• The difference between what people want and what they ask for

    A software shop like ours should deliver what customers want... but it may be difficult, because they often do not ask what they want. This is because customers think they know what causes a problem and they think they know the best way to solve it. They then formulate their request in an attempt to help us.

    An example: I once had customers asking me whether I could change my software so that it would round the numbers that it would use to position a robot. It would have been easy to satisfy that request, but I decided to ask why? This proved to be a good idea. I found out the customers were copying the numbers into some other software package. Rather than doing what the customers asked, I ended up writing a direct interface to the other software. This made life of the users much easier yet, without limiting the possibilities of the robot.

    We can not blame customers for not knowing what is easy and what is difficult to implement. Both ways. They can think that something is very easy, when in fact it is fundamentally very hard. But it also happens that they do not dare to ask a question they think is hard, when in fact it would be very easy.

    If you want to make the best possible software, you need to keep asking "why" until your user's report has been changed to "If I do A, I get B. But instead of B I would like to see C (because I need D)". This will help you to decide how customer satisfaction can be maximized. The maximum may be much higher than your customers expect.

  • Two meanings of the word chemistry, with different connotations

    Chemistry as a noun has two completely distinct meanings in every day life:

    • A good social relationship:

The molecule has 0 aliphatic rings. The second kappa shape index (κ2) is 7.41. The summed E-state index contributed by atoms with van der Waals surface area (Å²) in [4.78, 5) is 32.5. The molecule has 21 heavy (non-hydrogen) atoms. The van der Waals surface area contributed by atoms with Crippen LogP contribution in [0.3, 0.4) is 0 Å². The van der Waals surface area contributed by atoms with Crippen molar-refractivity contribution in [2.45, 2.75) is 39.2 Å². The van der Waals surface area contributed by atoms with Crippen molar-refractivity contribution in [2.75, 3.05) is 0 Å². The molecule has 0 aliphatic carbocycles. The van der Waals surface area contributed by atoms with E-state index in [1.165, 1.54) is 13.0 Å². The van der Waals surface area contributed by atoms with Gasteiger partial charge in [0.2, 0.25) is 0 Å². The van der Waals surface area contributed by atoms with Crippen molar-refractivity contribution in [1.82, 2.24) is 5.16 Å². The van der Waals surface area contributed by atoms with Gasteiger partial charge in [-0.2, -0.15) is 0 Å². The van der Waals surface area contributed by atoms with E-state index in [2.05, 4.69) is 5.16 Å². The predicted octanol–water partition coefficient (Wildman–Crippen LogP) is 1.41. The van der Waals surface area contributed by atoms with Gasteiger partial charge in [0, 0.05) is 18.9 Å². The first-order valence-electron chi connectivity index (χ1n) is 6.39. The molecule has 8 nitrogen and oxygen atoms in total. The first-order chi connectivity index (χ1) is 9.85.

"It was visible that there was chemistry between those two people"

    • Something related to a compound that is supposedly bad for people or the environment. "Chemical" is often used as synomymous with poisonous:  

    "A chemical leaked from the container into the sea, endangering the fish"

    How come these two meanings of the same word have such extremely different connotations? After all, the scientific word chemistry represents any kind of reaction between two compounds and does not have any positive nor negative meaning in itself. Water is a chemical. Life is chemistry.

    As a chemist, I wish I could change the negative connotation of molecular chemistry in the news. But if I really do not succeed, maybe I can influence the social meaning of chemistry to make things consistent:

    "There was chemistry between those two! When they first met, she tried to poison him. As soon as he recovered he exploded in anger."

     Somehow I feel this would not be as satisfying.

    [image credit: Nic McPhee on flickr]

  • Very odd ratio

    I was reading some news when I noticed a mathematical curiosity. The article on a physics result mentioned a chance of “one in ten to the minus 7”. Of course this is a mistake: a small chance is either one in ten to the 7” or “ten to the minus 7”. The combination of “one in” and “minus” is nonsense. Interesting enough, this mistake is really common….

    #math #oops